Upon his return to San Lucar on the 6th of September, 1522, after having fulfilled the vow which he had made to go bare-foot to return thanks to Nuesta Señora de la Victoria, the Lombard (as they called him on board the Victoria,) presented to Charles V., then at Valladolid, a complete journal of the voyage. When he returned to Italy, by means of the original as well as of some supplementary notes, he wrote a longer narrative of the expedition, at the request of Pope Clement VII. and of Villiers de l'Isle Adam, grand-master of the Knights of Malta. He sent copies of this work to several distinguished personages, and notably to Louisa of Savoy, mother of Francis I. But she not understanding, so thinks Harrisse, the very learned author of the Bibliotheca Americana Vetustissima, the kind of patois used by Pigafetta, and which resembles a mixture of Italian, Venetian, and Spanish, employed a certain Jacques Antoine Fabre to translate it into French. Instead of giving a faithful translation, Fabre made a kind of abridgment of it. Some critics, however, suppose that this narrative must have been written originally in French; they found their opinion upon the existence of three French manuscripts of the sixteenth century, which give very different readings, and of which two are deposited in the Bibliothèque Nationale at Paris.

Pigafetta died at Venice about 1534, in a house in the Rue de la Lune, which in 1800 was still to be seen, and which bore the well-known device, "No rose without a thorn."

At the same time, not wishing to confine ourselves to Pigafetta's narrative entirely, we have compared and completed it with that of Maximilian Transylvain, secretary to Charles V., of which there is an Italian translation in Ramusio's valuable collection.

The fleet of Magellan consisted of the Trinidad, of 120 tons' burden, which carried the flag of the commander of the expedition; the Sant'-Antonio, also of 120 tons, commanded by Juan de Carthagena, the second in rank, the person joined with Magellan, says the official document; the Concepcion, of 90 tons, commanded by Gaspar de Quesada; the famous Victoria, of 85 tons, commanded by Luis de Mendoza; and lastly the Santiago, of 75 tons, commanded by Joao Serrâo, called by the Spaniards Serrano.

Four of these captains and nearly all the pilots were Portuguese. Barbosa and Gomez on board the Trinidad, Luis Alfonso de Goez and Vasco Gallego on the Victoria, Serrâo, Joao Lopez de Carvalho on the Concepcion, Joao Rodriguez de Moefrapil on the Sant'-Antonio, and Joao Serrâo on the Santiago, with 25 sailors, formed a total of 33 Portuguese out of the whole body of 237 individuals whose names have all been handed down to us, and amongst whom are found a considerable number of Frenchmen.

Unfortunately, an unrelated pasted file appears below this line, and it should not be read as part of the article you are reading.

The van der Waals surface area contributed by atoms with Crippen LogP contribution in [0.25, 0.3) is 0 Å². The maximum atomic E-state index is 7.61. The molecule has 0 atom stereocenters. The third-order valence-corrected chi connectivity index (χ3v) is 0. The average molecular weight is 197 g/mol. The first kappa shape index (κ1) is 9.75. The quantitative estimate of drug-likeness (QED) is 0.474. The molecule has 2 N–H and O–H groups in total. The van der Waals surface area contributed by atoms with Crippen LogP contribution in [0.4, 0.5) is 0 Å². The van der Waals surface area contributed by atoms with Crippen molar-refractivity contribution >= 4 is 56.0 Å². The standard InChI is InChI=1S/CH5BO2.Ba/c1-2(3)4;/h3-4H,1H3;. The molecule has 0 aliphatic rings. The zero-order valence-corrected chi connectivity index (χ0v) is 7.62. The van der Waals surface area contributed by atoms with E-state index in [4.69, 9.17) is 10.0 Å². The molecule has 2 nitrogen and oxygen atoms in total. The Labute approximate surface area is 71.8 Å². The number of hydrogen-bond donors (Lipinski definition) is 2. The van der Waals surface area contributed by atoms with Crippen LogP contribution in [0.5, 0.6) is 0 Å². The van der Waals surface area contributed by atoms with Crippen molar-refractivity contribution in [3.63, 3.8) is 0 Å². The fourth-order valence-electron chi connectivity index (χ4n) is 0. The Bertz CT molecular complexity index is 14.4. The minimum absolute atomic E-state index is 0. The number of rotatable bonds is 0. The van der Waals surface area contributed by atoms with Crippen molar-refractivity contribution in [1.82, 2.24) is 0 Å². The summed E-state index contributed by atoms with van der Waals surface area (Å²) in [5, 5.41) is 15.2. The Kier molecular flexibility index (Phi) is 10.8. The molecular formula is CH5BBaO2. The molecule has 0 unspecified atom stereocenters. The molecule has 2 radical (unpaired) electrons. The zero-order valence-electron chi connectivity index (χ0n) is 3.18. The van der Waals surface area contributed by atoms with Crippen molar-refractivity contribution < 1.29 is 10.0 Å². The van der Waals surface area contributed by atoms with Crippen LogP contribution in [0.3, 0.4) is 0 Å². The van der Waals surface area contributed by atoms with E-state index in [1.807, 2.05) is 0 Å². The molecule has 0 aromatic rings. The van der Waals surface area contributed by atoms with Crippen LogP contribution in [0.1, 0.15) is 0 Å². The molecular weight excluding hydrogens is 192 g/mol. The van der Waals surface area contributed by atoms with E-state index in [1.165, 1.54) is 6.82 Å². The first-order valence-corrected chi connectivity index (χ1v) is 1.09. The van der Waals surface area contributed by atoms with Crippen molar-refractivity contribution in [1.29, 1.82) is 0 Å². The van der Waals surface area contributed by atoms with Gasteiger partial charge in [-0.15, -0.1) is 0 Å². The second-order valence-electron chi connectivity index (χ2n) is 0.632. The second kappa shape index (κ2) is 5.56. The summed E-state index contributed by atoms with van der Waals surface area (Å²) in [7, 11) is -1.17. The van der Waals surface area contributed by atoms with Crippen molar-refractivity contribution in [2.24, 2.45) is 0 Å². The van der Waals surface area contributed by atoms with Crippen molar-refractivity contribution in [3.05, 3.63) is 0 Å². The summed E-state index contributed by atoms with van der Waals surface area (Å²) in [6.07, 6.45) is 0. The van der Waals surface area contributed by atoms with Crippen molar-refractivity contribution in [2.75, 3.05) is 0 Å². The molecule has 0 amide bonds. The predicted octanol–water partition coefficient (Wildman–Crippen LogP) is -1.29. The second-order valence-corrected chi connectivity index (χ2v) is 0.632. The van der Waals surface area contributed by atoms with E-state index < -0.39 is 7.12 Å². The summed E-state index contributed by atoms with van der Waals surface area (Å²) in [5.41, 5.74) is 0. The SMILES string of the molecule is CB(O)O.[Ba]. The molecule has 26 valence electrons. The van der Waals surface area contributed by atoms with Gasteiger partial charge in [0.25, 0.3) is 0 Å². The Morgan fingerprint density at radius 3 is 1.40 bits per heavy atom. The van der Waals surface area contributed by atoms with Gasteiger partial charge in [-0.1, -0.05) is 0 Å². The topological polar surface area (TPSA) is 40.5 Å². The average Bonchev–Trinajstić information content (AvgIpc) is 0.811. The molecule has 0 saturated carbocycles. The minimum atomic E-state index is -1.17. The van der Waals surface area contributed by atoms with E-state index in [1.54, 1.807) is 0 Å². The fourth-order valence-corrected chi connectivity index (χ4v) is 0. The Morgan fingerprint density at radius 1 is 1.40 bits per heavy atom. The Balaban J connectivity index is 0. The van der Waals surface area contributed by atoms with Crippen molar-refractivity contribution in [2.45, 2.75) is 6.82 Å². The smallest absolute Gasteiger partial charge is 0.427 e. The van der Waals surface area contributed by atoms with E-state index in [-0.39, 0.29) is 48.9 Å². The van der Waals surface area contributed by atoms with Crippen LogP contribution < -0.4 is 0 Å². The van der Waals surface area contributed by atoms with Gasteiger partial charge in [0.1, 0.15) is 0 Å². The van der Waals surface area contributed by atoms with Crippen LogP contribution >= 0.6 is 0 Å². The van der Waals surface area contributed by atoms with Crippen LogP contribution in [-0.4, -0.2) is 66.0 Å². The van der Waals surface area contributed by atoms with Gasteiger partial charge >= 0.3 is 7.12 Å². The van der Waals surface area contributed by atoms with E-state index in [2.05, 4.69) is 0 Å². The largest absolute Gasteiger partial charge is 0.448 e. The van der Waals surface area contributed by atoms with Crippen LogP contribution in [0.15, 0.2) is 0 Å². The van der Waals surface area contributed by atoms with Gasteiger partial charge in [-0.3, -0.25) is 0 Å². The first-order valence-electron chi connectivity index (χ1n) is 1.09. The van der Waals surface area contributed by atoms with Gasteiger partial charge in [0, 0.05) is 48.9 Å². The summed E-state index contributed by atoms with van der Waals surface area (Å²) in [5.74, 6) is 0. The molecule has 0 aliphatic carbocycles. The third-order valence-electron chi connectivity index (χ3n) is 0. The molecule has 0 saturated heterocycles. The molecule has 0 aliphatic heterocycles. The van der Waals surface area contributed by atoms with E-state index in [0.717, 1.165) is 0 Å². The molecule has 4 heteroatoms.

Of the officers whose names have been mentioned, it is to be remembered that Duarte Barbosa was brother-in-law to Magellan and that Estavam Gomez, who, by returning to Seville on the 6th of May, 1521, did not participate in the conclusion of this memorable voyage, was afterwards sent by Charles V. to seek for the north-west passage, and in 1524 sailed along the coast of America from Florida to Rhode Island, and perhaps as far as Cape Cod.

Nothing could have been better arranged than this expedition, for the equipment of which the whole resources of the nautical science of that epoch had been taxed. At the moment of departure Magellan gave his last orders to his pilots and captains, and the code of signals which were to ensure unanimity in manoeuvres, and prevent a possible separation.

On Monday morning, the 10th of August, 1519, the fleet weighed anchor and sailed down the Guadalquiver as far as San Lucar de Barrameda, which forms the port of Seville, where the victualling of the ships was completed, and it was the 20th of September before they were really off. Six days afterwards the fleet anchored at Teneriffe in the Canary Archipelago, where both wood and water were taken on board. It was on leaving this island that the first symptoms appeared of the misunderstanding between Magellan and Juan de Carthagena which was to prove so fatal to the expedition. The latter claimed to be informed by the commander-in-chief of the route which he intended to take, a claim which was at once rejected by Magellan, who declared that he was not called upon to give any explanation to his subordinate.

After having passed between the Cape de Verd Islands and Africa, the ships reached the shores of Sierra Leone, where contrary winds and dead calms detained the fleet for twenty days.